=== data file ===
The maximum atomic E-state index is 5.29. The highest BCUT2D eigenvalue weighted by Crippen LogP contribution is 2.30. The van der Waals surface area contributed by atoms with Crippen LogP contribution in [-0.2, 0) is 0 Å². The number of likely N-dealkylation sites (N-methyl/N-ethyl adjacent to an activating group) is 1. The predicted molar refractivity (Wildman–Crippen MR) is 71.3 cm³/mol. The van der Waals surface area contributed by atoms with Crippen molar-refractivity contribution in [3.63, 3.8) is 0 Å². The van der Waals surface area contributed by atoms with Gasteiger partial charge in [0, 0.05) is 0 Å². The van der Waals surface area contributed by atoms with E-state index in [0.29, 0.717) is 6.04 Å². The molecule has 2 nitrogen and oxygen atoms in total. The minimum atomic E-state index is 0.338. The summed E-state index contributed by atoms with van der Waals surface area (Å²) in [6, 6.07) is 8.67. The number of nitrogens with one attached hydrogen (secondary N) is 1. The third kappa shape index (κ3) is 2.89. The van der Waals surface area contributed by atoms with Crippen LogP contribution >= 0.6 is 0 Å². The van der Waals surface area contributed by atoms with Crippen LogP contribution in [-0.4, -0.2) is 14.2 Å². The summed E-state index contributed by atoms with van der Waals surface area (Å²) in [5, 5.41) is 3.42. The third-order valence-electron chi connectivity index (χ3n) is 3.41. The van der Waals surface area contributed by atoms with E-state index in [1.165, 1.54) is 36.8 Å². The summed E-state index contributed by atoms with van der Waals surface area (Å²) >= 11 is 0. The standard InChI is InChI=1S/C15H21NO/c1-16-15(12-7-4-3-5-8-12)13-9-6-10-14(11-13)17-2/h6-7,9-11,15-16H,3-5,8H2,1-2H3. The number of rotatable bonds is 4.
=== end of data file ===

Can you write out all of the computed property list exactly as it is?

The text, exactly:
The maximum atomic E-state index is 5.29. The highest BCUT2D eigenvalue weighted by Crippen LogP contribution is 2.30. The van der Waals surface area contributed by atoms with Crippen LogP contribution in [-0.2, 0) is 0 Å². The number of likely N-dealkylation sites (N-methyl/N-ethyl adjacent to an activating group) is 1. The predicted molar refractivity (Wildman–Crippen MR) is 71.3 cm³/mol. The van der Waals surface area contributed by atoms with Crippen molar-refractivity contribution in [3.63, 3.8) is 0 Å². The van der Waals surface area contributed by atoms with Gasteiger partial charge in [0, 0.05) is 0 Å². The van der Waals surface area contributed by atoms with E-state index in [0.29, 0.717) is 6.04 Å². The molecule has 2 nitrogen and oxygen atoms in total. The minimum atomic E-state index is 0.338. The summed E-state index contributed by atoms with van der Waals surface area (Å²) in [6, 6.07) is 8.67. The number of nitrogens with one attached hydrogen (secondary N) is 1. The third kappa shape index (κ3) is 2.89. The van der Waals surface area contributed by atoms with Crippen LogP contribution >= 0.6 is 0 Å². The van der Waals surface area contributed by atoms with Crippen LogP contribution in [-0.4, -0.2) is 14.2 Å². The summed E-state index contributed by atoms with van der Waals surface area (Å²) in [5, 5.41) is 3.42. The third-order valence-electron chi connectivity index (χ3n) is 3.41. The van der Waals surface area contributed by atoms with E-state index in [1.165, 1.54) is 36.8 Å². The summed E-state index contributed by atoms with van der Waals surface area (Å²) >= 11 is 0. The standard InChI is InChI=1S/C15H21NO/c1-16-15(12-7-4-3-5-8-12)13-9-6-10-14(11-13)17-2/h6-7,9-11,15-16H,3-5,8H2,1-2H3. The number of rotatable bonds is 4.